On the technical side, there’s d.p. Charles F. Wheeler, who captures the sweet rural look of Eagle Rock with some helicopter shots and wholesome, rural street shots (predating the opening sequences of Lear’s sitcoms) while editor John C. Horger masterfully employs quick-cuts, like Lou Lombardo on “The Wild Bunch”, when displaying the slapstick “withdrawl syndrome”gags (i.e. a husband slaps his wife while driving; a dog’s kicked (!); a bowler throws himself onto a lane, crashing into some pins, etc).  Award-winning composer Randy Newman (the Toy Story films, "Monk",) makes his film debut here with the ironic song "He Gives Us All His Love" that bookends the film.

Bottom line (to borrow a line from Mr. Wren): “Cold Turkey” is about how society can be so dumb. The only heroes are the town’s youth; “Eagle Rock, where’s your head?” one young man chants in a circle of protest as the town becomes a tourist trap and enjoys being one. Like most of society, its’ head in a hole that’s rank.  The youth are ignored, but, by the end, they have the last laugh. So will you.

Tuesday, March 19, 2013

The Grey Dog Cafe

If you ever in Chelsea, go to the Grey Dog. They have great hot chocolate and pumpkin pie.

Friday, March 8, 2013

Major Dundee Review: A Mistreated Cavalry Film Gets Respect

Since the dawn of the film industry, there has always been strife between the camps of artists and money-holders, when getting a product to the public. The second camp always won because they have the money, and the first one mutters in angry silence.

Fortunately, thanks to the techniques of film restoration, art wins in the extended version of "Major Dundee", an once-maligned movie by its studio, critics and moviegoers in 1964. It now gets the red carpet treatment, due to its director/co-writer, Sam Peckinpah, the master of modern action cinema, for better or worse (With the exceptions of Quentin Tarantino, Robert Rodriquez, Kevin Smith, Zach Snyder,  Martin Scorcese, Michael Mann, Stephen J. Cannell, Brian Helgeland, Walter Hill and Frank Miller, I feel Sam's understudies don't have the man's sense of romantic individualism).

Near the end of the American Civil War, a vicious Apache, Sierra Charriba (Michael Pate) and his forty-seven warriors have terrorized the New Mexico territories. A faction of the 5th U.S. Cavalry is sent to stop and dispatch them, but Charriba slaughters them, sparing three young boys to be indoctrinated. "Who will you send against me now?" he spits to a dying lieutenant, strung up by his feet.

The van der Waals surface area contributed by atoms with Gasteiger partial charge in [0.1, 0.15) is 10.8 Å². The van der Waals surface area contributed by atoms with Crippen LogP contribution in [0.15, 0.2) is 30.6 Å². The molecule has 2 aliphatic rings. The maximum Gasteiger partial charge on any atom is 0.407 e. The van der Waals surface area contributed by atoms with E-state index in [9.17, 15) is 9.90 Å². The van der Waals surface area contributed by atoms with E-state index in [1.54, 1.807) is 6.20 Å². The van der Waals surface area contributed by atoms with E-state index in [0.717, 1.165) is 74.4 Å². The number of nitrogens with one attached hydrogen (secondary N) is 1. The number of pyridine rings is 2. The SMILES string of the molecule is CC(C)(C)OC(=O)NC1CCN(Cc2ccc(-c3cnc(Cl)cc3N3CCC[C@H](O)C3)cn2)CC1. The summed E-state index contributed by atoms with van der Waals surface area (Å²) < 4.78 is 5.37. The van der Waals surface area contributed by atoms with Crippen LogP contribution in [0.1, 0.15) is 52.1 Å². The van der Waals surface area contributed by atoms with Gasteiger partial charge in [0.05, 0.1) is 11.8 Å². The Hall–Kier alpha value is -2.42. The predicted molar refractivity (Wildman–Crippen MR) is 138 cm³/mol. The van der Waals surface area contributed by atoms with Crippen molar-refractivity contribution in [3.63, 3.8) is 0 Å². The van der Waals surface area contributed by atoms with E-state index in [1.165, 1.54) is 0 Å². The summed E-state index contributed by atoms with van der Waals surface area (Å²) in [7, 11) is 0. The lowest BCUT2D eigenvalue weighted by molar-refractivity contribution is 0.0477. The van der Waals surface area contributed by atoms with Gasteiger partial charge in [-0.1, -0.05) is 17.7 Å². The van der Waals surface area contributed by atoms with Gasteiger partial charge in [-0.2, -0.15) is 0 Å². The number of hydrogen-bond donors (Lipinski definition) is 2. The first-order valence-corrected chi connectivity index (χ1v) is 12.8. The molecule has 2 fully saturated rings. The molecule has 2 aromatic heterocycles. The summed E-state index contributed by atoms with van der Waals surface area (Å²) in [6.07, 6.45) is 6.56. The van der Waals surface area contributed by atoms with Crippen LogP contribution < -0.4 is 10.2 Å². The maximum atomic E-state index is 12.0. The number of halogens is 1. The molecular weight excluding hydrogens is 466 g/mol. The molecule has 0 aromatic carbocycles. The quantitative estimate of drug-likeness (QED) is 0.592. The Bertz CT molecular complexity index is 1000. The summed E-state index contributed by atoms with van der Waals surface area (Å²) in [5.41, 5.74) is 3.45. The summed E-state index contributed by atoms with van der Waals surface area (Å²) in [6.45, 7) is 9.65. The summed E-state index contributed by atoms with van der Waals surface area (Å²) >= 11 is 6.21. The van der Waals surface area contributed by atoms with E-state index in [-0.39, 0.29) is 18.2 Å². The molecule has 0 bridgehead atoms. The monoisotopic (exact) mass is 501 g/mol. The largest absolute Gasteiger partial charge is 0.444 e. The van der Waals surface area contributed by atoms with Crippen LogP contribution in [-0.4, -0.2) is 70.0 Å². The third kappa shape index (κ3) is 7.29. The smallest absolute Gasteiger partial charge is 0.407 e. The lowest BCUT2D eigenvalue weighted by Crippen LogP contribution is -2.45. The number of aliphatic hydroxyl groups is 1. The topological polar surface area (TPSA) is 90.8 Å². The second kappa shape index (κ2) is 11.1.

The answer: Amos Charles Dundee (the gruff, posing Charlton Heston), an Union major demoted to being a prison warden, due to his glory-hounding antics in Gettysburg (not detailed, being one of the film's flaws that'll be addressed later). He doesn't have enough enlisted soldiers to form a hunting party, but he begrudgingly employs some of his prisoners, including drunks, horse thieves and Confederate soldiers.

One of the soldiers is a former friend from West Point, the cavalier, gentlemanly Capt. Benjamin Tyreen (the late, scene-stealing Richard Harris), who questions Dundee's loyalty and pride, along the way, forcing the major to choose the true enemy: Charriba, Tyreen and his Southern born and proud boys or himself?

If the film's a failure, it's an interesting one. Heston is the cast's front runner, but Harris pulls the carpet beneath him (even sucker punches him more than once!!!), giving the film a sharp edge. Fascinating are the other actors, including Jim Hutton (the late father of Oscar-winning Timothy; "The Green Berets") as a too-strict artillery officer; Michael Anderson Jr. ("Logan's Run") as a green, wet-eared bugle boy, the film's narrator; future Oscar-winner James Coburn ("The Great Escape", "Cross of Iron") as an one-armed, half-breed Indian tracker; Senta Berger (also of "Iron") as a sweet but strong village doctor and Brock Peters ("Soylent Green" with Heston; "To Kill A Mockingbird" and the first African-American actor to work on a Peckinpah film) as the leader of free African slaves-cum-Union soldiers.